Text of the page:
Editor’s note: this is a reprint of an article that originally appeared in the 2007 Allandale Neighbor; I think this information is just as useful this year.
Most of us recently received a notice of our property tax values, and it’s likely they went up. While rising property values are a boon if you decide to sell, they aren’t so desirable while you’re living in your house. So how do you keep your taxes low while you are living in your home? In this article, we’ll consider how Travis County assesses value and assigns taxes, how to keep your taxes low, and how you can dispute (and potentially lower) your taxable value.
How Travis County assesses value and assigns taxes
To assess each home’s value, Travis County relies on recent sales values for nearby homes, and for that information, the county relies on residents. New property owners receive information request cards asking for the selling price of their homes. Approximately 20 percent of these cards are mailed back to the county.
Based on this information, the county assigns precise values to neighboring properties– sometimes driving by homes, sometimes not. Tax rates are then applied based on specific assessments applicable to that home. Commonly, these assessments are limited to standard city and county taxes; but depending on neighborhood variations, there may also be one-time special assessment taxes for new public works, or ongoing taxes for Municipal Utility Districts. A rate chart for Travis County is available online at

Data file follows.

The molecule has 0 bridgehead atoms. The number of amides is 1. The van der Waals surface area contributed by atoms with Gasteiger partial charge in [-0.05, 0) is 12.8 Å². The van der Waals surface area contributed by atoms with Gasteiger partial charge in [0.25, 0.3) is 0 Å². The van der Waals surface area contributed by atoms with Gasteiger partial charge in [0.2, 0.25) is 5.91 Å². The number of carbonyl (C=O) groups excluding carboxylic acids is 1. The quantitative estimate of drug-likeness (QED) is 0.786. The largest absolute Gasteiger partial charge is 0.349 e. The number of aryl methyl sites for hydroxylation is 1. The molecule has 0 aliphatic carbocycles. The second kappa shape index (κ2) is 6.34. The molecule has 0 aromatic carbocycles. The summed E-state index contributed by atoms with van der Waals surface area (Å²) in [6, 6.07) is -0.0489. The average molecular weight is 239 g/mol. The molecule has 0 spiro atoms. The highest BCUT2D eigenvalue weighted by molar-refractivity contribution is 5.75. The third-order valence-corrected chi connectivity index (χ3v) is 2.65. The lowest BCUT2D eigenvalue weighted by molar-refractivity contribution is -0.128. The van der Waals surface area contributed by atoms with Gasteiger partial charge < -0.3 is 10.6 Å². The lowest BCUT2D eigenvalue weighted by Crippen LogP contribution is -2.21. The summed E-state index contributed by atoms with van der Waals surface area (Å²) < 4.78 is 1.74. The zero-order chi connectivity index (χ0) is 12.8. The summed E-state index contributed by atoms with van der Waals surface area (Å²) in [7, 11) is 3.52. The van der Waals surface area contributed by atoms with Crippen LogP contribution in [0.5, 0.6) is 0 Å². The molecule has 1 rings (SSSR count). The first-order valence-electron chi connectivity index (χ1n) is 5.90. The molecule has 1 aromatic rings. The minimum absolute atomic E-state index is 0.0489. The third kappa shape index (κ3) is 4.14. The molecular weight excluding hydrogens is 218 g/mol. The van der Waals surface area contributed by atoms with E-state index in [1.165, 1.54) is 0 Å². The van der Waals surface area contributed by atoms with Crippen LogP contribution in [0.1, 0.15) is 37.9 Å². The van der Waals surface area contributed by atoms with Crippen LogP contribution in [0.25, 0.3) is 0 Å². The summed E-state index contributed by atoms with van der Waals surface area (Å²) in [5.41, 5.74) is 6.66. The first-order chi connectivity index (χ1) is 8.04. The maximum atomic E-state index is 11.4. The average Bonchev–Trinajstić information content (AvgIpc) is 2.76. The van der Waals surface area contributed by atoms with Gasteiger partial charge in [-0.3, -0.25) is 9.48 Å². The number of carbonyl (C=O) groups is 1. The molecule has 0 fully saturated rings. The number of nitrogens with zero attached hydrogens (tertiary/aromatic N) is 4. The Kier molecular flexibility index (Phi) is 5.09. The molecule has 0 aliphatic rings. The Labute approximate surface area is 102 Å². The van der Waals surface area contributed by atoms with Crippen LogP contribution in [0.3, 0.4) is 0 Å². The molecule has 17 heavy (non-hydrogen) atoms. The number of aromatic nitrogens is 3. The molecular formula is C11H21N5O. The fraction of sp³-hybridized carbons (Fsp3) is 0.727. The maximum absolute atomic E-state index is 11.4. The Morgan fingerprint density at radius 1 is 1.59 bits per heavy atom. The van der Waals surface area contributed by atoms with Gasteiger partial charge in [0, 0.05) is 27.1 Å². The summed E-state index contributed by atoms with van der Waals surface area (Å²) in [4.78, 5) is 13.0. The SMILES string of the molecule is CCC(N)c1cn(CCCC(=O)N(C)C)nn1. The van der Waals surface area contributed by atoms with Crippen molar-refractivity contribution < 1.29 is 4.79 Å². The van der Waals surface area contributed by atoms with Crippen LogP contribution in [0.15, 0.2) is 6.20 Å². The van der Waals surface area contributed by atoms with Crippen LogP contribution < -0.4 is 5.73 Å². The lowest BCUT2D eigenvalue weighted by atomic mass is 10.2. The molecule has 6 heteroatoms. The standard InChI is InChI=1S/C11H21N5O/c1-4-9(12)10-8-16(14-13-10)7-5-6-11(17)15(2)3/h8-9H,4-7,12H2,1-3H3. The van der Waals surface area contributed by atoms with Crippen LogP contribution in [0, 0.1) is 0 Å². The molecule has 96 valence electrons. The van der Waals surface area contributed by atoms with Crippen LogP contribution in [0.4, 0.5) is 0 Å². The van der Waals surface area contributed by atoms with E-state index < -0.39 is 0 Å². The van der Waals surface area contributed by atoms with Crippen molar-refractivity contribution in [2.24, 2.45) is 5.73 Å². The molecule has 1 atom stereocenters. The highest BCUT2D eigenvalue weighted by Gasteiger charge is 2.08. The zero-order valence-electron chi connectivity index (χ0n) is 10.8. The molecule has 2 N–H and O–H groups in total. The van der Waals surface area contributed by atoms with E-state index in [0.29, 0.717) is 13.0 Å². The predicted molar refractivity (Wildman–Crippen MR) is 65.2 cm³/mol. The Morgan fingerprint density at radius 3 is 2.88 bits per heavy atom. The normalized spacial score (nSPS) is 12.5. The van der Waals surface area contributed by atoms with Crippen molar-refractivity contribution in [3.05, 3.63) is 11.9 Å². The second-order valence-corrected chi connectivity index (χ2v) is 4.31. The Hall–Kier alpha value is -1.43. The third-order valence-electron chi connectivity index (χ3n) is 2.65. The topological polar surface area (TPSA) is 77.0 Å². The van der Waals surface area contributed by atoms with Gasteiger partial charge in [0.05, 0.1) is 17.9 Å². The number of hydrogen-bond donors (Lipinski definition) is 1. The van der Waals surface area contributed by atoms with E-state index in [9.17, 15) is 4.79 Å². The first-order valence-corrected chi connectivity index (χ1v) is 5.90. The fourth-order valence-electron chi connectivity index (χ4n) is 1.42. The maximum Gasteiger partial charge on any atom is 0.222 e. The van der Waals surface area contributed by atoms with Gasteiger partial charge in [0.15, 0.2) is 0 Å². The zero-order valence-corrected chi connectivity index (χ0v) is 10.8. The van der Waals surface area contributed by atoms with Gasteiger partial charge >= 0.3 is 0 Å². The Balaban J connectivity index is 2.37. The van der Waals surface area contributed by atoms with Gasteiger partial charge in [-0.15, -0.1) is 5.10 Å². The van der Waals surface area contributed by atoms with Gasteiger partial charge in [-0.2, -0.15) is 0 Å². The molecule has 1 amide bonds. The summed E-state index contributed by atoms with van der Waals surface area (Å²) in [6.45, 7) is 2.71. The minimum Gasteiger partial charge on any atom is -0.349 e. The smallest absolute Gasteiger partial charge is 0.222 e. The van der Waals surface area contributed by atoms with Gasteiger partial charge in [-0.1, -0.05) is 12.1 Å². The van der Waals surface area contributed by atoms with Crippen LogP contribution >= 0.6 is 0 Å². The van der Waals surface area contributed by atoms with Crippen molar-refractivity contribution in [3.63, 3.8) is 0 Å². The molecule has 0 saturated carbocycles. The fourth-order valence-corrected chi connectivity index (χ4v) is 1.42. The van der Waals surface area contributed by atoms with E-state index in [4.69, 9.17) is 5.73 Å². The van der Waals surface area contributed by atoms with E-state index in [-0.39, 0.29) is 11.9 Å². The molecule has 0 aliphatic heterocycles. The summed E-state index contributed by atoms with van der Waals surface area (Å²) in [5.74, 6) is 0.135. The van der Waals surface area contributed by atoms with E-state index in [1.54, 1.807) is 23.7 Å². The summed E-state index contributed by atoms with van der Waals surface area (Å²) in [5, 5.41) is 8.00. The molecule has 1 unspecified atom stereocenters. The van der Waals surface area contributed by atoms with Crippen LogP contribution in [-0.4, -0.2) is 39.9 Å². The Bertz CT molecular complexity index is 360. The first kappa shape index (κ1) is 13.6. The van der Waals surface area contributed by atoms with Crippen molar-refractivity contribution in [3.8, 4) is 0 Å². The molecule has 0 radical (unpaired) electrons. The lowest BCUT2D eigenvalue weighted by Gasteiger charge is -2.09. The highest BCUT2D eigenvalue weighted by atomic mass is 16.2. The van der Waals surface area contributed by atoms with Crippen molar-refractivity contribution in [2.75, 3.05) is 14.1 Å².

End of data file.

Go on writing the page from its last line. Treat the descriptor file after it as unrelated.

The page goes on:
http://www.co.travis.tx.us/tax_assessor/rates/current_rates.asp or by calling 854-9473.
How you can keep your taxes down
You can keep your taxes low by making sure you file any exemptions for which you are eligible; the homestead exemption that identifies your residence as your home is the most common. Other common exemptions include over-65 exemption for seniors and the veteran's exemption. Exemption filings are due by May 1 each year, and they only need to be filed once on each property for each individual. You can find more information about exemptions, as well as a link to the forms to use when applying for exemptions at http://www.traviscad.org/faq_exemptions.html.
How you can dispute your appraised value
You can dispute your appraised value for reasons that commonly lower property value: proximity to traffic, noise pollution, light pollution, construction, or simply because you don’t see that your surrounding neighborhood sales support the value that you’ve been assessed. You must dispute your appraised value by May 31 or no later than 30 days after when your appraisal was mailed to you, whichever comes later. To dispute your value, mail a dispute letter stating reasons for your dispute to: Travis County Appraisal District Office, 8314 Cross Park Drive, Austin, TX, 78754.